Menu bar items

by Michael Alderete on 12/19/2004

Some of the most useful utilities I’ve found for my system are available as tiny “menu extras.” These little widgets, almost always compact icons, sit on the right side of the menu bar. Sometimes the icon itself is useful, sometimes it’s just a symbol. Sometimes the item’s menu is where all the action is, sometimes you use it in other ways.

After buying it at Macworld Expo last year, I used You Control for about 6 months as my only right-side menu bar utility, using it to put everything I wanted in the menu bar. My theory was that with only one utility providing all the items, it would take less memory and processor time, and be a little more stable. But in the end I found that the You Control versions of various menu widgets simply were not as good as the independent options I’d found, and I switched to the stand-alone versions I’m using today.

Mac OS X menu bar items Here’s my current Mac OS X right-side menu bar. From left to right, I have QuickSilver, WeatherPop Advance, Timbuktu, Desktop Manager, Shh, MenuCalendarClock, the Mac OS X menu bar clock, Script Menu, iSync menu extra, Internet Connect VPN menu extra, AirPort menu extra, and the battery menu extra.

Some of these have been written about by others, among them QuickSilver and MenuCalendarClock, so I thought I’d just explain why I like a couple of my choices.

Although I didn’t intend for this post to bash You Software, whose products I like, they just released a public beta version of a virtual desktops utility which competes with one of my favorite items. I tried You Control: Desktops, and will be sticking with Desktop Manager, primarily because YC:D doesn’t allow you to assign keyboard shortcuts to individual desktops, so there’s no way from the keyboard to go directly to your desired desktop. You can choose a desktop from a list, but that’s potentially 4 keystrokes, not just one. Desktop Manager is also free, while YC:D will cost money.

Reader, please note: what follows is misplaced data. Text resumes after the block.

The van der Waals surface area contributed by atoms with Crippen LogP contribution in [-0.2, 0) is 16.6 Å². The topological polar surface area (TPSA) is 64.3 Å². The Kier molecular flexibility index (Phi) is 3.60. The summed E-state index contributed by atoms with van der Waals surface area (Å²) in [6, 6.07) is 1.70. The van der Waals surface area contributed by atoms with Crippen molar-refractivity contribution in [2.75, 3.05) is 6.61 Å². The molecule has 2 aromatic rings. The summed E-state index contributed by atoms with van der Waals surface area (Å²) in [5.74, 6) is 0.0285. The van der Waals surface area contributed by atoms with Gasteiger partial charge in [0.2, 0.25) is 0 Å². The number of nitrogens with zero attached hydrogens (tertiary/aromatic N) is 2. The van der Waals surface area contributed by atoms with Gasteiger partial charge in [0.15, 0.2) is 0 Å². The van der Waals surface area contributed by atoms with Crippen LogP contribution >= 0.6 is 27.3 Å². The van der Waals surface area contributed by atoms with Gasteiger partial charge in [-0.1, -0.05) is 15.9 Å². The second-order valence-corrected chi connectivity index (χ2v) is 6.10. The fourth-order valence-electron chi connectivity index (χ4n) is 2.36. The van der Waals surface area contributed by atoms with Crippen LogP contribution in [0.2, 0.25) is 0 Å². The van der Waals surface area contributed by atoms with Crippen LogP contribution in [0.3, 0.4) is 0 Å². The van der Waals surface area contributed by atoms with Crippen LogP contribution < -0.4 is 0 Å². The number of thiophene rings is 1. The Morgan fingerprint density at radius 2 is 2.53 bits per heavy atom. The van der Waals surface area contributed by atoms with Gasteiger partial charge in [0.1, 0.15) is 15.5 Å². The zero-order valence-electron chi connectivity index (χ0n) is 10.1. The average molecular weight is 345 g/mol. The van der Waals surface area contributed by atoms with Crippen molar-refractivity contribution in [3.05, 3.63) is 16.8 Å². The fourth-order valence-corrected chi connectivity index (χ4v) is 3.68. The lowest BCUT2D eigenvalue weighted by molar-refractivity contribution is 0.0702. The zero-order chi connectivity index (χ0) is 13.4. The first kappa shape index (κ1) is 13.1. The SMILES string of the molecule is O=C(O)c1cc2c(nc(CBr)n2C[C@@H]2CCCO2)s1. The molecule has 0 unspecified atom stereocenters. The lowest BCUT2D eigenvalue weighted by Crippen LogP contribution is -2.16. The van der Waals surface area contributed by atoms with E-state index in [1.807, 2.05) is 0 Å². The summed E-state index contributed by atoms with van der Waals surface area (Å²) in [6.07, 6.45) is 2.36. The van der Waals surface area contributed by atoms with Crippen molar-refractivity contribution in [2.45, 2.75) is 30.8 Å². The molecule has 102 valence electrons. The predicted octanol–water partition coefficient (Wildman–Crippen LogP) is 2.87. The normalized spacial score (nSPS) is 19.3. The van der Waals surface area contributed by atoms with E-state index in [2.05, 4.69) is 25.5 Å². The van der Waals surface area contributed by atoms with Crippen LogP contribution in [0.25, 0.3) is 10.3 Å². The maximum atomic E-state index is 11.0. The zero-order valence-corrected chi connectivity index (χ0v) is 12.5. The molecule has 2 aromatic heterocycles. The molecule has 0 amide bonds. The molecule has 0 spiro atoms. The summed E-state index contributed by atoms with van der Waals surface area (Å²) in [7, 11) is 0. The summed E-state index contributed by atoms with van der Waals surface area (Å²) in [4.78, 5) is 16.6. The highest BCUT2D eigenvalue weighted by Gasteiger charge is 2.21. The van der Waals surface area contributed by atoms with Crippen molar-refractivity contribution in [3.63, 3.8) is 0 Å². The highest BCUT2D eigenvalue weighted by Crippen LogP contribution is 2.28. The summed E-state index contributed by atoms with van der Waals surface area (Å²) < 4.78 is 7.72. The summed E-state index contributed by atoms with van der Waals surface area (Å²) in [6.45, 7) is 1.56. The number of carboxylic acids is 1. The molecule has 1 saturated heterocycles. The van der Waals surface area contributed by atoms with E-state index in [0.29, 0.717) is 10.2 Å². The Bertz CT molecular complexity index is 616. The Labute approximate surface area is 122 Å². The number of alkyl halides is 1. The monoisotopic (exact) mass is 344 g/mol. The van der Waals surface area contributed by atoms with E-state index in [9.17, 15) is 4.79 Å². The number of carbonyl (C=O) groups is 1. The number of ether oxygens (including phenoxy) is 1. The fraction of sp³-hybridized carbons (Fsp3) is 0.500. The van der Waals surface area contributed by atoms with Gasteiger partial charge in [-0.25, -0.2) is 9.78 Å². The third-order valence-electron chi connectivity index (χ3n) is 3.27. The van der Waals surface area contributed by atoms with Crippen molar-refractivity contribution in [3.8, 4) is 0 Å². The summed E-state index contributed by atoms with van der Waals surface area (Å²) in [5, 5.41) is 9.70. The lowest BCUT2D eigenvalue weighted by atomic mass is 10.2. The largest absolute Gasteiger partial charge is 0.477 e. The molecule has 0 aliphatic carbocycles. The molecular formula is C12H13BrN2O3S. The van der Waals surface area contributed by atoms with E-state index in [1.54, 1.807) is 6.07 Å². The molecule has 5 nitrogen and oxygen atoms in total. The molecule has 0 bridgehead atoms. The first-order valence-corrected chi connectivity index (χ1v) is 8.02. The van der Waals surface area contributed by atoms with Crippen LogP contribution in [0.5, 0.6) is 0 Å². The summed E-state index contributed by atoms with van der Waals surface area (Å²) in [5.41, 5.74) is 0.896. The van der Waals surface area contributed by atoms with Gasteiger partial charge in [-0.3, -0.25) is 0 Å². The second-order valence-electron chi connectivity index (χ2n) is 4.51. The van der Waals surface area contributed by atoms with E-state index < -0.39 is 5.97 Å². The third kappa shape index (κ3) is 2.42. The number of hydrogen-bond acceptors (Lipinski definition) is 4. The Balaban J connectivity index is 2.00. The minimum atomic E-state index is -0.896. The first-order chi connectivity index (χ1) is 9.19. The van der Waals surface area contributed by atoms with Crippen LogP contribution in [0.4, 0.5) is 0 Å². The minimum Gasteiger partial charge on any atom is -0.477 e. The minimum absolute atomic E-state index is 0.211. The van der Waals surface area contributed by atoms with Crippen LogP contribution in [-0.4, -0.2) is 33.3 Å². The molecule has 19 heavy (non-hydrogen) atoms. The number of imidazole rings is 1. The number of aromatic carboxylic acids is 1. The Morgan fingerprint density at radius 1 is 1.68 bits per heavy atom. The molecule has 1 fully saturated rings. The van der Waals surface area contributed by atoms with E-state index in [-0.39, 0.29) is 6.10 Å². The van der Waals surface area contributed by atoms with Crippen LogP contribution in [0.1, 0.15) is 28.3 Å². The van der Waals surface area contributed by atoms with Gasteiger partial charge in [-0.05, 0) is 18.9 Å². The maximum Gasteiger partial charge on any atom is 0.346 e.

Another unusual item in my menu bar is Shh. I like this tool a lot, because it’s incredibly flexible. Basically, it runs shell commands (the commands you can type at the command line) and puts the results in a menu bar. A great example is finding out what your IP address is (if yours changes); there are a bunch of utilities dedicated to doing just that, but why not use a more general tool that can do that, and a hundred other things — limited only by your expertise at the command line? (I’ll explain my own Shh commands in a future post.)

A last thing I love about these cool little tools is that they are not expensive. QuickSilver (possibly the most useful utility on my system) is free, as is Desktop Manager, and all of the items built into Mac OS X 10.3 (“Panther”). Shh is $5 and WeatherPop Advance is $8. MenuCalendarClock is free for the basic features, and $18.95 to unlock all features (which are totally worth it). Of all the widgets here, only Timbuktu cost more than $20, and I only have that for my consulting, for which it’s necessary — and so tax-deductible.

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